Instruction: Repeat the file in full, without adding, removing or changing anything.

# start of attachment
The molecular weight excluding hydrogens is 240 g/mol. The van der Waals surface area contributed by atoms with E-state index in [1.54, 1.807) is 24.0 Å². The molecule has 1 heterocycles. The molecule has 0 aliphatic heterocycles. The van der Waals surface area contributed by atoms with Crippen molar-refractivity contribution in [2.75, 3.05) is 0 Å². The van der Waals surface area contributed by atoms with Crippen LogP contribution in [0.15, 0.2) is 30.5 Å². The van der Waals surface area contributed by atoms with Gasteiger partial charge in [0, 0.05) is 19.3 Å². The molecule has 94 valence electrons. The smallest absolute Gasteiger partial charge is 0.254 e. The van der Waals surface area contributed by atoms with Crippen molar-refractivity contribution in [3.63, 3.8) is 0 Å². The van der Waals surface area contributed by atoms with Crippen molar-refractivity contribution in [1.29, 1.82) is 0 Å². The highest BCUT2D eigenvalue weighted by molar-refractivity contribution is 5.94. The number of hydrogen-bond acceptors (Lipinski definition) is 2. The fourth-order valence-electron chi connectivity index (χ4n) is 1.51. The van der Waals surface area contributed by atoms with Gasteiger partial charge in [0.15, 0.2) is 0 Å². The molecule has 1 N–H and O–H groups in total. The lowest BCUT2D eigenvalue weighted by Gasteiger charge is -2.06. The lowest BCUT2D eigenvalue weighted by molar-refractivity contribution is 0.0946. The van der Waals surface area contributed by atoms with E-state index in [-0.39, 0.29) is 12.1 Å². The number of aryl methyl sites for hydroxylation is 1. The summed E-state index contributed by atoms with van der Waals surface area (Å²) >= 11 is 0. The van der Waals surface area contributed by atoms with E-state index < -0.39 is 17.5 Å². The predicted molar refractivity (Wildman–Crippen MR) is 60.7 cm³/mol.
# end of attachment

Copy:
The molecular weight excluding hydrogens is 240 g/mol. The van der Waals surface area contributed by atoms with E-state index in [1.54, 1.807) is 24.0 Å². The molecule has 1 heterocycles. The molecule has 0 aliphatic heterocycles. The van der Waals surface area contributed by atoms with Crippen molar-refractivity contribution in [2.75, 3.05) is 0 Å². The van der Waals surface area contributed by atoms with Crippen LogP contribution in [0.15, 0.2) is 30.5 Å². The van der Waals surface area contributed by atoms with Gasteiger partial charge in [0, 0.05) is 19.3 Å². The molecule has 94 valence electrons. The smallest absolute Gasteiger partial charge is 0.254 e. The van der Waals surface area contributed by atoms with Crippen molar-refractivity contribution in [3.63, 3.8) is 0 Å². The van der Waals surface area contributed by atoms with Crippen molar-refractivity contribution in [1.29, 1.82) is 0 Å². The highest BCUT2D eigenvalue weighted by molar-refractivity contribution is 5.94. The number of hydrogen-bond acceptors (Lipinski definition) is 2. The fourth-order valence-electron chi connectivity index (χ4n) is 1.51. The van der Waals surface area contributed by atoms with Gasteiger partial charge in [0.15, 0.2) is 0 Å². The molecule has 1 N–H and O–H groups in total. The lowest BCUT2D eigenvalue weighted by Gasteiger charge is -2.06. The lowest BCUT2D eigenvalue weighted by molar-refractivity contribution is 0.0946. The van der Waals surface area contributed by atoms with E-state index in [-0.39, 0.29) is 12.1 Å². The number of aryl methyl sites for hydroxylation is 1. The summed E-state index contributed by atoms with van der Waals surface area (Å²) >= 11 is 0. The van der Waals surface area contributed by atoms with E-state index < -0.39 is 17.5 Å². The predicted molar refractivity (Wildman–Crippen MR) is 60.7 cm³/mol.